The world’s former number one chef, Ferrán Adriá, visited Tenerife in May as part of a project sponsored by Telefónica to work with students from all of the Canary Islands to reinvent a classic Canarian dish, puchero – a mishmash of a stew which can include beef, pork, chicken, chickpeas, salted rib, potatoes, green beans, pumpkin, courgette, carrots, sweet potatoes, cabbage, garlic, sweetcorn, leek, onion, tomato and herbs and spices.
Instead of being pleased the most revered chef in Spain was helping showcase the gastronomy of both Tenerife and the Canary Islands, some resented the fact that an ‘outsider’ had been invited to do it. The naysayers felt a Canarian chef should have been given the task of recreating a puchero for the 21st century.
Such views reveal an inward looking attitude which is ultimately counterproductive, a stance which hinders promotion of the islands rather than helps it.
Those who are up in arms about a ‘foreigner’ chef’s new look puchero are missing the obvious benefits.
New look puchero isn’t new
Like some complainers have correctly pointed out, there are plenty of talented chefs in the Canary Islands who are more than up to the job of breathing new life and flavours into an old dish. Here’s the thing. Some of them already have. We’ve eaten a modern take on puchero at El Jardín de la Sal on La Palma; had a vegetarian version at Casa Efigenia on La Gomera, and also enjoyed puchero croquettes (I can’t remember where that was). Talented chefs in the Canaries are reinventing traditional dishes all the time.
But here’s a question. How many of these dishes make the news? Before anyone who is seriously clued in points out Casa Efigenia gets mentioned in lots of travel articles, that’s not because of the puchero it’s because it’s a traditional restaurant in rural Gomera which happens to be vegetarian; a rarity.
Mostly they don’t. New takes on traditional dishes aren’t newsworthy. But Ferrán Adriá’s puchero has made the newspapers, TV news, and is a hot potato on social media. All of which raises the profile of Canarian gastronomy beyond the islands. On an island whose food scene has been undeservedly sneered at in the past, still is by some, it’s a huge plus mark any time this happens.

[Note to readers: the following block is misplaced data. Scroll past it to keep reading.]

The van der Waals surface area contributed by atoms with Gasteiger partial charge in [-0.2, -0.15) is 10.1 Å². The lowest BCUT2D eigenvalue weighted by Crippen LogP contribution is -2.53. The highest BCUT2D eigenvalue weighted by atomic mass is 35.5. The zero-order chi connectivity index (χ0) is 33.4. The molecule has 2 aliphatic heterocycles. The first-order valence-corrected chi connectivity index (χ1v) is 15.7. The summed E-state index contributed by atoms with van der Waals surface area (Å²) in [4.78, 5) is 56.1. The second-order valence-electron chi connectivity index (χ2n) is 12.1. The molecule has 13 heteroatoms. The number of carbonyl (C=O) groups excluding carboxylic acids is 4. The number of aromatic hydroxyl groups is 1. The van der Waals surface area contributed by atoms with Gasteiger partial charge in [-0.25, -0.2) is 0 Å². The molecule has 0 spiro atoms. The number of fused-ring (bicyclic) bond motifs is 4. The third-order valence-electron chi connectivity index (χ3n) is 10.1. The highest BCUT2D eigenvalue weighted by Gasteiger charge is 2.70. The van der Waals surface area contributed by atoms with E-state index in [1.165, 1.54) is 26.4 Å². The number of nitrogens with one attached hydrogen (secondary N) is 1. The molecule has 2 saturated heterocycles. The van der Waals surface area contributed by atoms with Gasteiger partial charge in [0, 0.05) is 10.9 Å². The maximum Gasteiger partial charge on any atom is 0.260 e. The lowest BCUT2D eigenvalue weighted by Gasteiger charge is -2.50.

It wasn’t all about Ferrán Adriá
The reinvention of puchero was as much about the next generation of Canarian chefs as it was about
Ferrán Adriá. As well as the Catalan chef creating a new version of the dish, young chefs in catering colleges on all islands who were involved with the project were also tasked with putting their own creative touches to a new look puchero.
For anyone with a passion for gastronomy, the chance to work with, and learn from, the undisputed best chef in the world is a dream come true and something special to add to their CVs. If all anyone ever does is look inward, they’d constantly miss out on the chance to learn from the best. Unfortunately a lot of people do just that, and then look to blame others when they miss out on opportunities.
Where did talented Canarian chefs learn their trade?
A few years ago Tenerife’s previous president suggested young islanders would benefit from travelling beyond the archipelago’s shores to learn professional trades and skills elsewhere, and then return with their newfound knowledge to benefit the island. It was an eminently sensible suggestion, yet he was lambasted.
The irony surrounding the puchero polemic is twofold. The most talented Canarian chefs, like the most talented chefs anywhere, partly learn their trade in kitchens in various locations around the world, or from top chefs from other places . Many do just what Tenerife’s president advised. When it was open, there was an army of hopeful young chefs queuing up to spend time learning their trade at Ferrán Adriá’s El Bulli, the experience was worth its weight in culinary gold.
Apart from that, anyone who’s up in arms about a non-Canarian chef creating a new puchero doesn’t know much about gastronomy, either away from the islands, or on them. Take a look at the restaurants considered to be some of the best on Tenerife at the moment. Asian influences, especially Japanese, feature a lot, with traditional dishes being fused with Asian techniques (ironically, but not coincidentally a trend started by Ferrán Adriá). Where’s the local uproar about non-Asian chefs reinventing Asian dishes? Using influences from across the globe as inspiration is what good chefs do. By its very nature it’s not an inward looking profession.
Opportunity to exploit the situation
As well as being a talking point about Canarian gastronomy, having Ferrán Adriá rework puchero provides talented local chefs with the opportunity to use it to their advantage and create their own version of puchero, if they haven’t already done so. Challenge the skills of the master and make sure everyone knows about it.
Ultimately, having a world famous chef work his magic on a classic Canarian dish is priceless promotion for the gastronomy of the island.